Tuesday, August 25, 2009

Theocracy looms once more...

Jay Nordlinger:
President Obama is not shy about using religious language and religious imagery. He has said that he hopes to be “an instrument of God.” (Shouldn’t we all.) And, the other day, I saw a photo of him next to a neon cross (pretty garish). I also read what he said about critics of his health-care plans: They were “bearing false witness.” And I thought, “Oh, if George W. Bush had used such language, and if he had been photographed next to crosses . . .”

Oh, if George W. Bush had done that — they’d have called him a dangerous theocrat. Oh, wait, they did anyway . . . Remember when certain commentators delighted in calling Bush vs. al-Qaeda a clash of “fundamentalisms”? ....

Kind of a funny country we’re living in. A beauty-pageant contestant says that she is opposed to gay marriage, believing that marriage is between a man and a woman — and she is pilloried as some kind of modern-day witch. But when Barack Obama, Hillary Clinton, Joe Biden, John Kerry, Bill Clinton — pretty much all major Democrats — express the same opinion: Everyone’s cool.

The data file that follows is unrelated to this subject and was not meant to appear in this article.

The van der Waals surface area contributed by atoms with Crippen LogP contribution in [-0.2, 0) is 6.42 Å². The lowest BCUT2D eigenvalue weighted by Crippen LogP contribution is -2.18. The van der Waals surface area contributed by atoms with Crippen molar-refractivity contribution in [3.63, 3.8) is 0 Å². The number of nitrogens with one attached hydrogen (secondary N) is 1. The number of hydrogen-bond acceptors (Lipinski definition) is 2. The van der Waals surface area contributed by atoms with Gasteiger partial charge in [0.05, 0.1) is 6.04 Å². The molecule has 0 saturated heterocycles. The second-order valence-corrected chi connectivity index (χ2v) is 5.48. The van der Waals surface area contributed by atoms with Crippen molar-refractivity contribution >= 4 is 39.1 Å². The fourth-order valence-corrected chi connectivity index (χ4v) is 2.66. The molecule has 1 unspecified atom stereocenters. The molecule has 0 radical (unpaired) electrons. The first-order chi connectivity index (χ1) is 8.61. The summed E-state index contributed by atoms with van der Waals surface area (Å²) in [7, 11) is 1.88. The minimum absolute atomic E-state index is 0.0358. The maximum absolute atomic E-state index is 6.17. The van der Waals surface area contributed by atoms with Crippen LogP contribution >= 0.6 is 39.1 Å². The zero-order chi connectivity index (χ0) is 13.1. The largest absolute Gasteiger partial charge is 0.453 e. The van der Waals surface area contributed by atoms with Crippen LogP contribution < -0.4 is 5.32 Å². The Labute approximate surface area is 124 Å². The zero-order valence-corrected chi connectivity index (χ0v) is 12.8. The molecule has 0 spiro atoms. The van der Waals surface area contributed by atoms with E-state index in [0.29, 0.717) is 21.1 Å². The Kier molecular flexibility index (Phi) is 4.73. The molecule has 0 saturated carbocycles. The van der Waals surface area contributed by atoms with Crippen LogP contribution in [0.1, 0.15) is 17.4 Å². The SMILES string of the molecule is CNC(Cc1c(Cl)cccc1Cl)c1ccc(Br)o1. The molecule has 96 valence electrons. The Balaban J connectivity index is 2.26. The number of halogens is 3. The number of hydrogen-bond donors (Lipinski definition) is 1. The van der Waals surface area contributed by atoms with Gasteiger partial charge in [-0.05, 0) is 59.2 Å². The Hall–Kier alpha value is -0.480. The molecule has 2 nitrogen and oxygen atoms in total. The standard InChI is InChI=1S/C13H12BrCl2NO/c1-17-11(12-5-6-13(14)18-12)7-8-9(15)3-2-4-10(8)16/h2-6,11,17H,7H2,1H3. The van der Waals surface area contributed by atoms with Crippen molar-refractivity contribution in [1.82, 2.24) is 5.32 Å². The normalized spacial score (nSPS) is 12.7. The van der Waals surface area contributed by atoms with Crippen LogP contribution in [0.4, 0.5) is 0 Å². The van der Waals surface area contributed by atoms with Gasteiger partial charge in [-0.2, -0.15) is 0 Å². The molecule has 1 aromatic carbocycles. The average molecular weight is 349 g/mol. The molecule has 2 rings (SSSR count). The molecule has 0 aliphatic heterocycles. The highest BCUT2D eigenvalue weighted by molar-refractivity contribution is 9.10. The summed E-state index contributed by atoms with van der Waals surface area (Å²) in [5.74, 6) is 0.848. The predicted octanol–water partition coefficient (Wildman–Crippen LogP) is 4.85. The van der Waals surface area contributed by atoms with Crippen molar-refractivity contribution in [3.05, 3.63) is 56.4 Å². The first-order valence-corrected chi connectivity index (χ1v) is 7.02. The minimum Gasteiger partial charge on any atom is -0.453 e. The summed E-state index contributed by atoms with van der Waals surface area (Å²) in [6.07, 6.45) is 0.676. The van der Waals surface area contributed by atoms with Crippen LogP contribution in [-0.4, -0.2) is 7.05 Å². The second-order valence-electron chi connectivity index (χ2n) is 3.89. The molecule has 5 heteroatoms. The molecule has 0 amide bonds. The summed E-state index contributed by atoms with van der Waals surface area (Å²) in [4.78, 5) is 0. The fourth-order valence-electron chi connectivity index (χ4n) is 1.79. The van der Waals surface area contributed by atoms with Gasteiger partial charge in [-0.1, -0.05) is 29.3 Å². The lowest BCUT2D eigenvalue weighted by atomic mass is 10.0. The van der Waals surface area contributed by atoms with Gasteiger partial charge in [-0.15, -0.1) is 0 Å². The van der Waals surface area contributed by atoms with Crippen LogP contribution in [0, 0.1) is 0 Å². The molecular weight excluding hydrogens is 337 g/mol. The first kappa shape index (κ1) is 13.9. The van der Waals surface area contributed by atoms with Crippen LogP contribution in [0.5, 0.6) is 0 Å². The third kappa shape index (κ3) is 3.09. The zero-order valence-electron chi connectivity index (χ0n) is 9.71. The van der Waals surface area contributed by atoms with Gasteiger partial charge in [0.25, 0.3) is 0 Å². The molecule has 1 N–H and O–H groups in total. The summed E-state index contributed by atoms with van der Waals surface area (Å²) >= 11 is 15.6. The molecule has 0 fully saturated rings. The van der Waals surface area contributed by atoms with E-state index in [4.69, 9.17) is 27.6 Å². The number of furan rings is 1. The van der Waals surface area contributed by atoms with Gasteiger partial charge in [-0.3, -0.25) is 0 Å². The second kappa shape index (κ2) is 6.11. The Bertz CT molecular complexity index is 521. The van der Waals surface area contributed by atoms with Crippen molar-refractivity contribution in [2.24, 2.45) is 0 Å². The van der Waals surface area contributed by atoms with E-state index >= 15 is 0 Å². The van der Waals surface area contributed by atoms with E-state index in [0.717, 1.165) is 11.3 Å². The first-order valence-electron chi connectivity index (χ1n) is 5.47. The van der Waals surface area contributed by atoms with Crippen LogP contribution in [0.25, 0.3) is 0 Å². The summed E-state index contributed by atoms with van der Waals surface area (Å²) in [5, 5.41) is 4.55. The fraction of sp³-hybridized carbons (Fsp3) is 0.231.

I know the standard answer: The Left (broadly speaking) realizes those Democrats don’t mean it; and they’re pretty sure that Miss California does. So, can we say the same thing about religion? But to question the sincerity of anyone else’s convictions, professions, or displays is to engage in a kind of McCarthyism. Can’t have that. (And it’s true: You can’t. Although some honest curiosity, or wondering, is legit.)
And I, for one, don't question President Obama's sincerity about his faith — or George W. Bush's. But I do wonder about the consistency of those who once worried about the entanglement of politics with religion but do so no longer.

Who can wave the Bible? &c. by Jay Nordlinger on National Review Online

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